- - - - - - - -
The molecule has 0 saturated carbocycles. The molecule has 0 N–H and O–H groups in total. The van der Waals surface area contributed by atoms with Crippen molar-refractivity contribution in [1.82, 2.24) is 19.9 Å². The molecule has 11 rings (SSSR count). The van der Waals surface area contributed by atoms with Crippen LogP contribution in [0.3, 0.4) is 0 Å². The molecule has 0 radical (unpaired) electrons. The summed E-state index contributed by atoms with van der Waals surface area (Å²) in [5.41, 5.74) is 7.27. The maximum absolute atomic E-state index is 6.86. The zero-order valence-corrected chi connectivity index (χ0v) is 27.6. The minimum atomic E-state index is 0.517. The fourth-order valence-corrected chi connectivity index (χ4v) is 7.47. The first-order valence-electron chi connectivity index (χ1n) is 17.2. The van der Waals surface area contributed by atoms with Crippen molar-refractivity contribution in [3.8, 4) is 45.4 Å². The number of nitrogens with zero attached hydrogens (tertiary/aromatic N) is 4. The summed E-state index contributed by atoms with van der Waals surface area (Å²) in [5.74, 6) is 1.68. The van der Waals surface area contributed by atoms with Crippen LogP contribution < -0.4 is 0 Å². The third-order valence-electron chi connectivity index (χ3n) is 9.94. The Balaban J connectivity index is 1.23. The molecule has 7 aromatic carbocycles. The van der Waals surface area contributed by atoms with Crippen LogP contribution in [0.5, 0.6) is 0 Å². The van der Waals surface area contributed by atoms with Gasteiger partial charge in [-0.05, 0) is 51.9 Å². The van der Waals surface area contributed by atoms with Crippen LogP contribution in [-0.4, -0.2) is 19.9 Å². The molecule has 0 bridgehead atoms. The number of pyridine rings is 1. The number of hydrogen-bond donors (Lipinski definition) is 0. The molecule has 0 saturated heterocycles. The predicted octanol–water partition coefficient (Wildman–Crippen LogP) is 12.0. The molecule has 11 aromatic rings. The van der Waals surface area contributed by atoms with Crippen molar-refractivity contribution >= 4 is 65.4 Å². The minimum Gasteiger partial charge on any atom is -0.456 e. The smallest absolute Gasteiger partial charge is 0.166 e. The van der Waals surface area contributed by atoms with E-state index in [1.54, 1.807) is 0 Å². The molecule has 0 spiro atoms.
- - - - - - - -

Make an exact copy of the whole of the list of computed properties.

The molecule has 0 saturated carbocycles. The molecule has 0 N–H and O–H groups in total. The van der Waals surface area contributed by atoms with Crippen molar-refractivity contribution in [1.82, 2.24) is 19.9 Å². The molecule has 11 rings (SSSR count). The van der Waals surface area contributed by atoms with Crippen LogP contribution in [0.3, 0.4) is 0 Å². The molecule has 0 radical (unpaired) electrons. The summed E-state index contributed by atoms with van der Waals surface area (Å²) in [5.41, 5.74) is 7.27. The maximum absolute atomic E-state index is 6.86. The zero-order valence-corrected chi connectivity index (χ0v) is 27.6. The minimum atomic E-state index is 0.517. The fourth-order valence-corrected chi connectivity index (χ4v) is 7.47. The first-order valence-electron chi connectivity index (χ1n) is 17.2. The van der Waals surface area contributed by atoms with Crippen molar-refractivity contribution in [3.8, 4) is 45.4 Å². The number of nitrogens with zero attached hydrogens (tertiary/aromatic N) is 4. The summed E-state index contributed by atoms with van der Waals surface area (Å²) in [5.74, 6) is 1.68. The van der Waals surface area contributed by atoms with Crippen LogP contribution < -0.4 is 0 Å². The third-order valence-electron chi connectivity index (χ3n) is 9.94. The Balaban J connectivity index is 1.23. The molecule has 7 aromatic carbocycles. The van der Waals surface area contributed by atoms with Crippen LogP contribution in [0.5, 0.6) is 0 Å². The van der Waals surface area contributed by atoms with Gasteiger partial charge in [-0.05, 0) is 51.9 Å². The van der Waals surface area contributed by atoms with Crippen LogP contribution in [-0.4, -0.2) is 19.9 Å². The molecule has 0 bridgehead atoms. The number of pyridine rings is 1. The number of hydrogen-bond donors (Lipinski definition) is 0. The molecule has 0 saturated heterocycles. The predicted octanol–water partition coefficient (Wildman–Crippen LogP) is 12.0. The molecule has 11 aromatic rings. The van der Waals surface area contributed by atoms with Crippen molar-refractivity contribution >= 4 is 65.4 Å². The minimum Gasteiger partial charge on any atom is -0.456 e. The smallest absolute Gasteiger partial charge is 0.166 e. The van der Waals surface area contributed by atoms with E-state index in [1.54, 1.807) is 0 Å². The molecule has 0 spiro atoms.